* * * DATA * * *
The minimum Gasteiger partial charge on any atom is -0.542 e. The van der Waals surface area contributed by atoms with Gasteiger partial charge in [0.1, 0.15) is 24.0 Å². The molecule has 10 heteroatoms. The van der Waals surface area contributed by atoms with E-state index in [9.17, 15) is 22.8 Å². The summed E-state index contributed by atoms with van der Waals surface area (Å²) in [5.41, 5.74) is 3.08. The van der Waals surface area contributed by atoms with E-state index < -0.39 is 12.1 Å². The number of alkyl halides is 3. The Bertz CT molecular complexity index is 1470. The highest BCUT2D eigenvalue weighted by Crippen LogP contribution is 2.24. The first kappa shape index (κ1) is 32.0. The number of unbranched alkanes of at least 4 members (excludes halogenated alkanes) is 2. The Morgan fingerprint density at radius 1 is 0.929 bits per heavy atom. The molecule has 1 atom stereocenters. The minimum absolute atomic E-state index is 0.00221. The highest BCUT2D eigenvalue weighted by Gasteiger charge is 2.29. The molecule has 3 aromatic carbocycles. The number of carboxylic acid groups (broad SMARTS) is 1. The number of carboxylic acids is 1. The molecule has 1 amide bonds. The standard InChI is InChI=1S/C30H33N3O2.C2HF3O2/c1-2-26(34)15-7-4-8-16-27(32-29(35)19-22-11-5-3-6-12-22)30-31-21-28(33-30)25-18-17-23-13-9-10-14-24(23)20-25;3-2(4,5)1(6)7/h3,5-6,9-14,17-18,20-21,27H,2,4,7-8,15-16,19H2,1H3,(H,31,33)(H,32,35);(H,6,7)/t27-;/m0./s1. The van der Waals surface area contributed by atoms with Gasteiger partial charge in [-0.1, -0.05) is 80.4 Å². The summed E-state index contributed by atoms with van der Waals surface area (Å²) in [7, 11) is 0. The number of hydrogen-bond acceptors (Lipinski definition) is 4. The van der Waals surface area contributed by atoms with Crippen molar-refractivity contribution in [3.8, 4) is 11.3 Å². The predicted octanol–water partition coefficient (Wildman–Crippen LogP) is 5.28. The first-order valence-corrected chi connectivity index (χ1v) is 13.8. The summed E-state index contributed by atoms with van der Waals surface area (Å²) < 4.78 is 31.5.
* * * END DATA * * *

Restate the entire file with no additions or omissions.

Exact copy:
The minimum Gasteiger partial charge on any atom is -0.542 e. The van der Waals surface area contributed by atoms with Gasteiger partial charge in [0.1, 0.15) is 24.0 Å². The molecule has 10 heteroatoms. The van der Waals surface area contributed by atoms with E-state index in [9.17, 15) is 22.8 Å². The summed E-state index contributed by atoms with van der Waals surface area (Å²) in [5.41, 5.74) is 3.08. The van der Waals surface area contributed by atoms with E-state index < -0.39 is 12.1 Å². The number of alkyl halides is 3. The Bertz CT molecular complexity index is 1470. The highest BCUT2D eigenvalue weighted by Crippen LogP contribution is 2.24. The first kappa shape index (κ1) is 32.0. The number of unbranched alkanes of at least 4 members (excludes halogenated alkanes) is 2. The Morgan fingerprint density at radius 1 is 0.929 bits per heavy atom. The molecule has 1 atom stereocenters. The minimum absolute atomic E-state index is 0.00221. The highest BCUT2D eigenvalue weighted by Gasteiger charge is 2.29. The molecule has 3 aromatic carbocycles. The number of carboxylic acid groups (broad SMARTS) is 1. The number of carboxylic acids is 1. The molecule has 1 amide bonds. The standard InChI is InChI=1S/C30H33N3O2.C2HF3O2/c1-2-26(34)15-7-4-8-16-27(32-29(35)19-22-11-5-3-6-12-22)30-31-21-28(33-30)25-18-17-23-13-9-10-14-24(23)20-25;3-2(4,5)1(6)7/h3,5-6,9-14,17-18,20-21,27H,2,4,7-8,15-16,19H2,1H3,(H,31,33)(H,32,35);(H,6,7)/t27-;/m0./s1. The van der Waals surface area contributed by atoms with Gasteiger partial charge in [-0.1, -0.05) is 80.4 Å². The summed E-state index contributed by atoms with van der Waals surface area (Å²) in [7, 11) is 0. The number of hydrogen-bond acceptors (Lipinski definition) is 4. The van der Waals surface area contributed by atoms with Crippen molar-refractivity contribution in [3.8, 4) is 11.3 Å². The predicted octanol–water partition coefficient (Wildman–Crippen LogP) is 5.28. The first-order valence-corrected chi connectivity index (χ1v) is 13.8. The summed E-state index contributed by atoms with van der Waals surface area (Å²) < 4.78 is 31.5.